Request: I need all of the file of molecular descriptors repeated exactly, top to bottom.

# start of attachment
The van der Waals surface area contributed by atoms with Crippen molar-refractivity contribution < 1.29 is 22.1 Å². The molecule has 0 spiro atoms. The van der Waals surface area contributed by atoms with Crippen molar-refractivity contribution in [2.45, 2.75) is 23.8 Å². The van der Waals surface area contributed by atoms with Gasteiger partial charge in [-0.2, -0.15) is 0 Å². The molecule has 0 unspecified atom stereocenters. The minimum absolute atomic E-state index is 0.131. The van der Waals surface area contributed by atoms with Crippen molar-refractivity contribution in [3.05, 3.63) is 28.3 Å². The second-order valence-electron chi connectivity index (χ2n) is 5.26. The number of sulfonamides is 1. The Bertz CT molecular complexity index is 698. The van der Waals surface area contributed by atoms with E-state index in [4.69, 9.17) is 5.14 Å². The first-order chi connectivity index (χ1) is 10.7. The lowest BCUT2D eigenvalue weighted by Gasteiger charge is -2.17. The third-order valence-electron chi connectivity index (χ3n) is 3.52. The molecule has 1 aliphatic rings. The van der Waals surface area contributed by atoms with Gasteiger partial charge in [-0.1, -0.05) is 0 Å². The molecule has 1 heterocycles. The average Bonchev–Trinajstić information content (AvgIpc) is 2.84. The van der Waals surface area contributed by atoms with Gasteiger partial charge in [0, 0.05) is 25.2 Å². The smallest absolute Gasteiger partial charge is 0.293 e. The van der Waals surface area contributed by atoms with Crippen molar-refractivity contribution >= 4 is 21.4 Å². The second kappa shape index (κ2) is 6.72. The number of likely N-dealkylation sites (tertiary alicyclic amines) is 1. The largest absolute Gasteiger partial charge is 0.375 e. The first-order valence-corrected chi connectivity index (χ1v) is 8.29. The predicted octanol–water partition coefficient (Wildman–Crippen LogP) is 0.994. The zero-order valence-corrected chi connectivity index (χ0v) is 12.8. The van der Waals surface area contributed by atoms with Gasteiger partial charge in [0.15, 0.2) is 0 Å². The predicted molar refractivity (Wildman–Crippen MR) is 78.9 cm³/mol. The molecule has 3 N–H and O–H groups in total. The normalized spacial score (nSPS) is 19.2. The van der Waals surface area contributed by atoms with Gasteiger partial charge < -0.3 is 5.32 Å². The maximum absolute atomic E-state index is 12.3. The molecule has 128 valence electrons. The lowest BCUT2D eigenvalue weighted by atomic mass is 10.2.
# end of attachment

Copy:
The van der Waals surface area contributed by atoms with Crippen molar-refractivity contribution < 1.29 is 22.1 Å². The molecule has 0 spiro atoms. The van der Waals surface area contributed by atoms with Crippen molar-refractivity contribution in [2.45, 2.75) is 23.8 Å². The van der Waals surface area contributed by atoms with Gasteiger partial charge in [-0.2, -0.15) is 0 Å². The molecule has 0 unspecified atom stereocenters. The minimum absolute atomic E-state index is 0.131. The van der Waals surface area contributed by atoms with Crippen molar-refractivity contribution in [3.05, 3.63) is 28.3 Å². The second-order valence-electron chi connectivity index (χ2n) is 5.26. The number of sulfonamides is 1. The Bertz CT molecular complexity index is 698. The van der Waals surface area contributed by atoms with E-state index in [4.69, 9.17) is 5.14 Å². The first-order chi connectivity index (χ1) is 10.7. The lowest BCUT2D eigenvalue weighted by Gasteiger charge is -2.17. The third-order valence-electron chi connectivity index (χ3n) is 3.52. The molecule has 1 aliphatic rings. The van der Waals surface area contributed by atoms with Gasteiger partial charge in [-0.1, -0.05) is 0 Å². The molecule has 1 heterocycles. The average Bonchev–Trinajstić information content (AvgIpc) is 2.84. The van der Waals surface area contributed by atoms with Gasteiger partial charge in [0, 0.05) is 25.2 Å². The smallest absolute Gasteiger partial charge is 0.293 e. The van der Waals surface area contributed by atoms with Crippen molar-refractivity contribution >= 4 is 21.4 Å². The second kappa shape index (κ2) is 6.72. The number of likely N-dealkylation sites (tertiary alicyclic amines) is 1. The largest absolute Gasteiger partial charge is 0.375 e. The first-order valence-corrected chi connectivity index (χ1v) is 8.29. The predicted octanol–water partition coefficient (Wildman–Crippen LogP) is 0.994. The zero-order valence-corrected chi connectivity index (χ0v) is 12.8. The van der Waals surface area contributed by atoms with Gasteiger partial charge in [0.15, 0.2) is 0 Å². The predicted molar refractivity (Wildman–Crippen MR) is 78.9 cm³/mol. The molecule has 3 N–H and O–H groups in total. The normalized spacial score (nSPS) is 19.2. The van der Waals surface area contributed by atoms with Gasteiger partial charge < -0.3 is 5.32 Å². The maximum absolute atomic E-state index is 12.3. The molecule has 128 valence electrons. The lowest BCUT2D eigenvalue weighted by atomic mass is 10.2.